Duran Duran: Paper Gods

review duran x1 cong

Simon Le Bon makes it so easy to mock Duran Duran, so much that we (generally as a nation) forget what a good band they are and also (we specifically, in the Review Corner) that Save A Prayer, one of our favourite tunes, is from as strong a pop album as you’ll get Rio.
If Paper Gods was by any other band, critics would be hailing Duran Duran as a band that always sounds contemporary by constantly working on its sound, and never being complacent, blah blah blah. As it is, it’s just Duran Duran, that 80s band with the cocky singer.
Paper Gods is a fine pop album, containing clever and catchy pop tunes that are mostly a pleasure to listen to (which is the point after all). There’s maybe a couple of filler tracks but then again there are no standouts either, so it’s a pretty solid collection of tunes.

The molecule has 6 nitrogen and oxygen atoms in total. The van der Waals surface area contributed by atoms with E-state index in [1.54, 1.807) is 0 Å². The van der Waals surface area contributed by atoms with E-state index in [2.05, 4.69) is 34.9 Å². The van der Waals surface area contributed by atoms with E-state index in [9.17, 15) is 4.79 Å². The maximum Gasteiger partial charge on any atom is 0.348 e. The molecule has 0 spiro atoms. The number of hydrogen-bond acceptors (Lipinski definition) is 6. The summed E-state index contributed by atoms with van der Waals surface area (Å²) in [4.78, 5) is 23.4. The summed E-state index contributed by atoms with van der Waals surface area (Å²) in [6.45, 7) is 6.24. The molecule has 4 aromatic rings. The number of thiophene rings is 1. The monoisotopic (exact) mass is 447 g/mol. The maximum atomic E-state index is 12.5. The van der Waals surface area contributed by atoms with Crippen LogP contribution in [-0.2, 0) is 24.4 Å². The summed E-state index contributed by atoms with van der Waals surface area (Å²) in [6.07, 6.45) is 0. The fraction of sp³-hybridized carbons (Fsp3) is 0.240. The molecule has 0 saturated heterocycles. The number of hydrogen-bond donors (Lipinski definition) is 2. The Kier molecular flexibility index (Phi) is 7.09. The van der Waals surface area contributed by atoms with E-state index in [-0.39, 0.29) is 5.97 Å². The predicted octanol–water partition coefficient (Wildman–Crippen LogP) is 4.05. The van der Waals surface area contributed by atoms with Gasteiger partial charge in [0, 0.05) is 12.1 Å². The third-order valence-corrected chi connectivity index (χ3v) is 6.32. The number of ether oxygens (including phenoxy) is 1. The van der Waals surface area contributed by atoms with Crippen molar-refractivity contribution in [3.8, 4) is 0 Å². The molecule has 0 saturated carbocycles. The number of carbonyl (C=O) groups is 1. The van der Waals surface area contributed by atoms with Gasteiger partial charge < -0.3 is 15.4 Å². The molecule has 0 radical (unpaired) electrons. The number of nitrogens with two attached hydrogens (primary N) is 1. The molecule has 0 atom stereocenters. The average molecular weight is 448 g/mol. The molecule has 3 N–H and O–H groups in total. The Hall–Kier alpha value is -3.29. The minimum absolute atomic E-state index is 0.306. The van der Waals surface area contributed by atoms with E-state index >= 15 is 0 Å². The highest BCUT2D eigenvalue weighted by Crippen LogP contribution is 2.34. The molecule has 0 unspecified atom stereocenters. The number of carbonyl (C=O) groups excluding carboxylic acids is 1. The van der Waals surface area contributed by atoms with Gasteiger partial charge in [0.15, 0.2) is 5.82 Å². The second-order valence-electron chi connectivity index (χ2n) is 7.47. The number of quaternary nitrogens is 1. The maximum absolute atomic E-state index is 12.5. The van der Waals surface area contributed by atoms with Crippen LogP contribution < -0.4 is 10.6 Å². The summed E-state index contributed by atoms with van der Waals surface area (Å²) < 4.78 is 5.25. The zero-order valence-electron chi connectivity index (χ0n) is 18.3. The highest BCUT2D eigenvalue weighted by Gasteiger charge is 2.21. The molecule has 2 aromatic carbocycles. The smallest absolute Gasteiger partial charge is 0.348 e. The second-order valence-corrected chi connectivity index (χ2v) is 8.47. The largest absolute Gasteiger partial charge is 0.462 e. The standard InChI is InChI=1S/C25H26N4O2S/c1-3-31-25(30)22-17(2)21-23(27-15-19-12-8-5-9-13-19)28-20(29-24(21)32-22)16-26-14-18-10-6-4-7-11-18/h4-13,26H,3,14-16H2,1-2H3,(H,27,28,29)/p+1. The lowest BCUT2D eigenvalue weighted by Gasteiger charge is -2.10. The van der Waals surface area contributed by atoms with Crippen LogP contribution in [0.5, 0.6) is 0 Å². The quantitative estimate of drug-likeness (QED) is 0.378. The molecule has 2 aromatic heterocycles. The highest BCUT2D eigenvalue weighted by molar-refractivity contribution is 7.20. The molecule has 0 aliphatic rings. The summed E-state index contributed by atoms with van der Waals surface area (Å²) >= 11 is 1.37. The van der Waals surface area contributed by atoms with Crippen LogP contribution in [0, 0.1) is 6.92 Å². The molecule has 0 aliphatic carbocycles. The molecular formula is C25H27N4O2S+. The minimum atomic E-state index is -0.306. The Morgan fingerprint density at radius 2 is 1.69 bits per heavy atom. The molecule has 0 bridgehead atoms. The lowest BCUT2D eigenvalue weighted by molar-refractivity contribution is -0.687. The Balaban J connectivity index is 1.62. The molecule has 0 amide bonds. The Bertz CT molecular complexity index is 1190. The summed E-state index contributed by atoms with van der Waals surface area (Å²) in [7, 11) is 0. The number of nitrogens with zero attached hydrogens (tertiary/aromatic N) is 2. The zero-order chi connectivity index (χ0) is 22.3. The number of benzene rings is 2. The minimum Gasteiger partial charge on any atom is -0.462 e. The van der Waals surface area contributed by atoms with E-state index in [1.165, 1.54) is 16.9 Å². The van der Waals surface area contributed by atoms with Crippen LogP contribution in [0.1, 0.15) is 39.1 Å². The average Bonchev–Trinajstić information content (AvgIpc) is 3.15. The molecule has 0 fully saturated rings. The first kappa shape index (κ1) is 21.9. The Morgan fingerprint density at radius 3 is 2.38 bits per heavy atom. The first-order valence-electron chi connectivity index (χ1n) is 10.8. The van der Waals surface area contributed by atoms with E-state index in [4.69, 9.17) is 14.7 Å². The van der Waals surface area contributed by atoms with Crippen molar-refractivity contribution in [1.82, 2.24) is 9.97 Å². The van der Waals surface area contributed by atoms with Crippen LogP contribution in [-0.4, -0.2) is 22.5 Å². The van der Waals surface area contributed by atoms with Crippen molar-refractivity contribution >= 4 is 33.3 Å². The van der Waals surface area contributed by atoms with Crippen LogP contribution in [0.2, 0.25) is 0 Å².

Opener Paper Gods is about seven minutes long and in places sounds like a cool pop tune that Rob Da Bank would have played at 5am, with its chilled electronica. Last Night In The City ups the tempo, the opening bars — with singer Kiesza — sounding like a big 70s rock radio hit before the tune veers to become a melodic electronic tune vaguely reminiscent of Killers.
You Kill Me With Silence is a moody electronic tune while the single Pressure Off is the kind of tight dance pop sound you’d associate with Duran Duran (guest vocals with Janelle Monáe).
Face For Today is one of the more retro tracks, perhaps leaning towards filler, though Danceophobia is a Daft Punk style dancefloor monster that begs for trendy remixes.
Other guests include former Chili Pepper John Frusciante, Mark Ronson, Mr Hudson and Nile Rodgers.

About jerobear

Weekly newspaper editor in Cheshire, England. I blog my editorials and the CDs I write about. I play drums, drink coffee, play music, meditate. I hate filling in forms.

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